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"Praise the fools" - Ravi Shankar

The book Notes for the Journey Within - Essential of the Art of Living (2023) is a compilation of knowledge sheets written between 1995 to 2022 by Gurudev Sri Sri Ravi Shankar. (cavalierhousebooks.com)


Entry 22. Praise the Fools, March 22, 2002, Rishikesh, India

"Praising the fool is beneficial to society!

A fool, when pleased, might stop doing harm and start doing good work. In this sense, It's wise to praise fools as they need motivation. Your praise is meaningful when it's directed toward a fool.

The wise, by their very nature, will continue doing good work because their attitude doesn't depend on someone's praise or blame. It serves no purpose to praise a wise person because your praise will have no impact on him.

There are three types of people -- the wise, the crooked, and the immature.

The wise continue doing good work, whether scolded or praised. The crooked ones need to be praised to get them to do good work. The immature, however needs to be both praised and scolded from time to time."

- Gurudev Sri Sri Ravi Shankar (cavalierhousebooks.com)


I heard something slightly similar except from a physiology perspective - people who are low in dopamine may need a drill sergeant coaching them towards making progress. Jack Kruse, in a podcast interview with The Power Couple who teach about reducing EMF and other topics.

  • Dr. Jack Kruse: How to optimize health in the EMF Age, March 15, 2024, (Substack)


Dopamine can increase our feelings of confidence, courage and creativity. Addiction occurs as we seek more dopamine stimulation and tolerance to old levels of stimulation can lead to riskier behavior as we seek bigger thrills. A drill sergeant or authoritarian leader might give the needed direction until the person is healthier and has more inner direction.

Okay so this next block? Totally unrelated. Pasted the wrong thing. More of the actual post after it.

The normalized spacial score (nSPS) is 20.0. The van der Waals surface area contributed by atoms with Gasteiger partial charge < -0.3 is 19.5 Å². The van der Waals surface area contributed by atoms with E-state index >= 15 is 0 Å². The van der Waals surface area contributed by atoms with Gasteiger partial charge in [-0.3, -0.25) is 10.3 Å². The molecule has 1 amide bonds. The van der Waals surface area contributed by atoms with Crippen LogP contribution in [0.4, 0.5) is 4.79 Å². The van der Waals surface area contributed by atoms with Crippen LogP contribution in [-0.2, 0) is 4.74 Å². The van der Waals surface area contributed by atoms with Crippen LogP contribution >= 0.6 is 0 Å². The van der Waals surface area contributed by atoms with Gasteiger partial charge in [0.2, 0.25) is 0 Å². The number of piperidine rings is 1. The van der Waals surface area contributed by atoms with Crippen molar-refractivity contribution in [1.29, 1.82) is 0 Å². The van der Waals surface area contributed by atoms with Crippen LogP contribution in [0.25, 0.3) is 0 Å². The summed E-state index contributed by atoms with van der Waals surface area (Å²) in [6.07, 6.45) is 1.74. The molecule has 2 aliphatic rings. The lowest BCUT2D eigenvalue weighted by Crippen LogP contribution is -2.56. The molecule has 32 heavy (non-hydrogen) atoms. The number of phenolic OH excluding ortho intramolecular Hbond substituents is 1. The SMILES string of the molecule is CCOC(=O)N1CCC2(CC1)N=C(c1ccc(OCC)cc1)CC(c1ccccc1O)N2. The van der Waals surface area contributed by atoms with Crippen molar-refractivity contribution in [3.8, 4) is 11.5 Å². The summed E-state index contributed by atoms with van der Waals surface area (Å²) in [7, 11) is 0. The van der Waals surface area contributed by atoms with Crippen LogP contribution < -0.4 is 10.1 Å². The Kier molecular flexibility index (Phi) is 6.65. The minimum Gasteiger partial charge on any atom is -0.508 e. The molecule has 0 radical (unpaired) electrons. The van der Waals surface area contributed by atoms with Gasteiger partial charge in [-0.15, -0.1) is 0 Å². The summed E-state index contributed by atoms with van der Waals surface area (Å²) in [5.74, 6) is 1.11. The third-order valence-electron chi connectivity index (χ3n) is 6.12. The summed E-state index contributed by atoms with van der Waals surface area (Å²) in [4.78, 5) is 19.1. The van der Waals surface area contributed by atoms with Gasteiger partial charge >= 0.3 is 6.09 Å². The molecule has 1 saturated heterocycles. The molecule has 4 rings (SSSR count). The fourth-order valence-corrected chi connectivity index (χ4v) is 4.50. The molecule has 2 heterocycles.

Low iodine levels may also play a part in lack of interest in life - apathy or listlessness can be a symptom of hypothyroidism and iodine deficiency. Autoimmune antibodies can be a factor in thyroid problems too and gluten would be the likely culprit. Depression or anxiety may involve lack of magnesium and fatigue can involve low iron and or low B vitamins. Enough protein and sunshine are needed to support magnesium and vitamin D metabolism which also help with mood and energy level.



We all like some encouragement and praise. Maybe we should go ahead and praise others without rating which of the three types of people they are ("the wise, the crooked, and the immature", - Ravi Shankar, (cavalierhousebooks.com)).


Perseverance and self control, and the brain's dACC.*

Remembering positive feelings may help motivate us to continue working for a goal, (1, 2) and that might be the point of emotions - motivation.


Emotions may help with perseverance and adaptability. Pride with completion of a task or receiving a reward and changing strategies as previous methods no longer gain the same reward may have to do with the interaction of the memory of previous experiences and feelings, and current physical feelings. 

     Inputs from our thinking, our feeling, and our motion detecting areas of the brain all may be processed together within an area of the brain called the dorsal Anterior Cingulate Cortex, or dACC. It has connections with emotional, cognitive, and motor areas of the brain. The dACC does seem to be involved with recognizing and processing feelings. Damage to that area of the brain can cause a person to become apathetic, with fewer positive or negative emotions such as excitement, happiness, or sadness. (2/3)